Wednesday, April 4, 2007

previous entry | main | next entry | TrackBack (0)

In the matter of Hobbes vs. Schelling....

Nancy Pelosi's trip to Syria, along with the showdown over timetables for withdrawal from Iraq, have annoyed the president. Reuters reports Bush's frustration with Pelosi's visit:

President George W. Bush said on Tuesday visits by U.S. officials like House Speaker Nancy Pelosi to Syria send "mixed signals" and do nothing to change the behavior of a country the United States accuses of sponsoring terrorism.

The White House has spent days criticizing Pelosi's visit to Damascus to meet with President Bashar al-Assad, saying it just provides the Syrian leader with a photo opportunity to exploit.

"We have made it clear to high-ranking officials, whether they be Republicans or Democrats, that going to Syria sends mixed signals," Bush said to reporters at the White House.

Meanwhile, the Boston Globe's Susan Milligan reports on how Bush is reacting to Congressional activism on Iraq:
President Bush declared yesterday that the military may suffer quick and devastating cuts if the Democrat- controlled Congress does not submit a war funding bill to his liking by mid-April, warnings that deepened a standoff between the White House and Capitol Hill over the Iraq war.
Bush would find a kindred spirit in Thomas Hobbes here. Bush, like Hobbes, believes that a state can and should have only one center of power. In the Hobbesian formulation, the emergence of competing voices implies division and weakness, which outsiders can exploit.

There's something compelling to this logic. If one analogizes international relations to poker, then surely no one wants the strength or weakness of their hand revealed by someone else.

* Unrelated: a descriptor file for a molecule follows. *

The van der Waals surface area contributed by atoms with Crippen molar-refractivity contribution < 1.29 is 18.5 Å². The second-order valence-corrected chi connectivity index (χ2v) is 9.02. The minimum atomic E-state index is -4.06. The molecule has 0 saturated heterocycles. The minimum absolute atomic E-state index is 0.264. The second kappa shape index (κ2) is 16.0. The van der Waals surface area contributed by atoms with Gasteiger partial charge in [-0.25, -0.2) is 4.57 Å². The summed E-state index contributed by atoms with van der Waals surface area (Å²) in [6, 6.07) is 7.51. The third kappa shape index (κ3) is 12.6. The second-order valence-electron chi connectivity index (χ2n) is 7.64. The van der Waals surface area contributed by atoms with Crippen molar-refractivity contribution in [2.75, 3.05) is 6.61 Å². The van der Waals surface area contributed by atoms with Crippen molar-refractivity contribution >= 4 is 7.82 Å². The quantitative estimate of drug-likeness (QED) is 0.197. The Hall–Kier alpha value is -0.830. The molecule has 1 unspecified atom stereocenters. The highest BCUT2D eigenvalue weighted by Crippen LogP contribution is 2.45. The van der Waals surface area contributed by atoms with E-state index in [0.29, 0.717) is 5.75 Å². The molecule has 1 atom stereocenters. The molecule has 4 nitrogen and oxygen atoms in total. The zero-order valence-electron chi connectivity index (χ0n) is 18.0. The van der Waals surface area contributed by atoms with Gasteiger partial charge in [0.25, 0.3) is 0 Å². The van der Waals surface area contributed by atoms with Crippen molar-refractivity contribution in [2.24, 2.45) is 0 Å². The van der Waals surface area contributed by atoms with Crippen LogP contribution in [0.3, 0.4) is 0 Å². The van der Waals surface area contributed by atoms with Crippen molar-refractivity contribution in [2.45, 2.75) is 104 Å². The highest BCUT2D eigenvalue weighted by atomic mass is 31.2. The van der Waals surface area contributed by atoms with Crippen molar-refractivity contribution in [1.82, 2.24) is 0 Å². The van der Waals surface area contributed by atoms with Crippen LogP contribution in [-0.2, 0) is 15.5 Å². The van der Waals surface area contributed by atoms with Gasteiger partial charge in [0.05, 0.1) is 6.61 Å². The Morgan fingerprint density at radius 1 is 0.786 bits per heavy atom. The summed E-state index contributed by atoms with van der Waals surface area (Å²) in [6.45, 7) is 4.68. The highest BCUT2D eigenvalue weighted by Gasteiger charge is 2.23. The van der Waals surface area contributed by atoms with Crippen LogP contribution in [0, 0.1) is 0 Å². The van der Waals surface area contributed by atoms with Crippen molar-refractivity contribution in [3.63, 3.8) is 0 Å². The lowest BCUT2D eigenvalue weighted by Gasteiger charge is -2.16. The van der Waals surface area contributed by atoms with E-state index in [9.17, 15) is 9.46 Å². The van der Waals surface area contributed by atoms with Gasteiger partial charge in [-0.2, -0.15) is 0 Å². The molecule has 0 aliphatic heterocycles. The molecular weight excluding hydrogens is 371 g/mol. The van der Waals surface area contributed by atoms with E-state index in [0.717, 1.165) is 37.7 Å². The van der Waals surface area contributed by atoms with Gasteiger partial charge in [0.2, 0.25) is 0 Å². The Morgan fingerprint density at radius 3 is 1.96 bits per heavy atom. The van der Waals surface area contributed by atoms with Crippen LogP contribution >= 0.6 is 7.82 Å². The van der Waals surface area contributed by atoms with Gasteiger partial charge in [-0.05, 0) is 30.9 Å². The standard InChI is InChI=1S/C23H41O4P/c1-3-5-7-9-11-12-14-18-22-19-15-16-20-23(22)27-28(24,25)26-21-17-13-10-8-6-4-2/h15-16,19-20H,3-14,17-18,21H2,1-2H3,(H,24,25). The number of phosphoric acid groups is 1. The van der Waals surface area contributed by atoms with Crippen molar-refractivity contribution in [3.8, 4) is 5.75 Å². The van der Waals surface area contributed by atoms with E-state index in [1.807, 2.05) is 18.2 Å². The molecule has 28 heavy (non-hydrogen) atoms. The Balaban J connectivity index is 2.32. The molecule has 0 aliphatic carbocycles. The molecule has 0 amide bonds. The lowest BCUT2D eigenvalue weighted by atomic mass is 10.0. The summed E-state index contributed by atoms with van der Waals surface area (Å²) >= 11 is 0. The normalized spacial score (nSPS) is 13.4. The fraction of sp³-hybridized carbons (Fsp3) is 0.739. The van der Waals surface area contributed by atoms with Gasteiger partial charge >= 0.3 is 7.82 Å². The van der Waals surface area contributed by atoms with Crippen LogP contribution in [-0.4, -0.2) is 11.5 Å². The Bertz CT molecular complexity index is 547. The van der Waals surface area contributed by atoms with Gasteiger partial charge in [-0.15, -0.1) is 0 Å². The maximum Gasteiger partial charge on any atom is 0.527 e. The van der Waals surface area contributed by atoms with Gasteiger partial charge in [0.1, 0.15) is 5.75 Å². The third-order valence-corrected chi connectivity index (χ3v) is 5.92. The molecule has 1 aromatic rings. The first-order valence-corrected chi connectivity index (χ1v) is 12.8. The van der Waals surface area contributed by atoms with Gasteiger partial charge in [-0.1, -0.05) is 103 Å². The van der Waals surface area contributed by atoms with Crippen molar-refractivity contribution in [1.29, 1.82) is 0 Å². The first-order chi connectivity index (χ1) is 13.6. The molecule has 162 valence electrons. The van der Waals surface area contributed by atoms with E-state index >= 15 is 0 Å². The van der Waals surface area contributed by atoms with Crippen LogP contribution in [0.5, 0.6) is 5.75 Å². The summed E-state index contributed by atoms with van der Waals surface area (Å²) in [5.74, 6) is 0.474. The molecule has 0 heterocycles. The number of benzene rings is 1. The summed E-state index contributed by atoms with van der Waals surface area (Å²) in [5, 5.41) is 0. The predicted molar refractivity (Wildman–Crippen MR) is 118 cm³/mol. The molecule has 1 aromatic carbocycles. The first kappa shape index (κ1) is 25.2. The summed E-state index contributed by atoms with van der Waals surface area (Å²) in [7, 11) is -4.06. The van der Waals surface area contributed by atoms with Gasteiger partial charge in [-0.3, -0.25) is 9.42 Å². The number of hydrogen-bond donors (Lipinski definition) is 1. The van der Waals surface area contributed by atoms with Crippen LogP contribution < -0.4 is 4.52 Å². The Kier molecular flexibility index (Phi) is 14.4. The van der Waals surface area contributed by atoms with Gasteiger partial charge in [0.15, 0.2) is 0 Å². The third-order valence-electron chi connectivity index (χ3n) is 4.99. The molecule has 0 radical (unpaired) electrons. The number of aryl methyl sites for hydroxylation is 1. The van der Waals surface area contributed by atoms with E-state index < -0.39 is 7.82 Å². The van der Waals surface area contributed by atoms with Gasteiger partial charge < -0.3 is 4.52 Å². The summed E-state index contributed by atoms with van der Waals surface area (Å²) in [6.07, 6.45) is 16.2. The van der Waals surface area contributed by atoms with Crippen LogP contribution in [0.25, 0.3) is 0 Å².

However, this is not the only logic that one could apply to international relations. As Thomas Schelling pointed out in The Strategy of Conflict -- and as Robert Putnam elaborated in "Diplomacy and Domestic Politics: the Logic of Two-Level Games" -- there are times when domestic weakness can be translated into international bargaining strength.

Leon Panetta makes this point in his New York Times op-ed today:

What has been particularly frustrating about the debate in Washington over Iraq is that everyone seems to be fighting one another and forgetting the fundamental mission of the war.

Whether one is for or against the war, the key to stability is to have an Iraq that, in the words of the president himself, can “govern itself, sustain itself and defend itself.” Achieving that goal is largely dependent on the political reforms that Iraqi leaders have promised but failed to put in place in their country....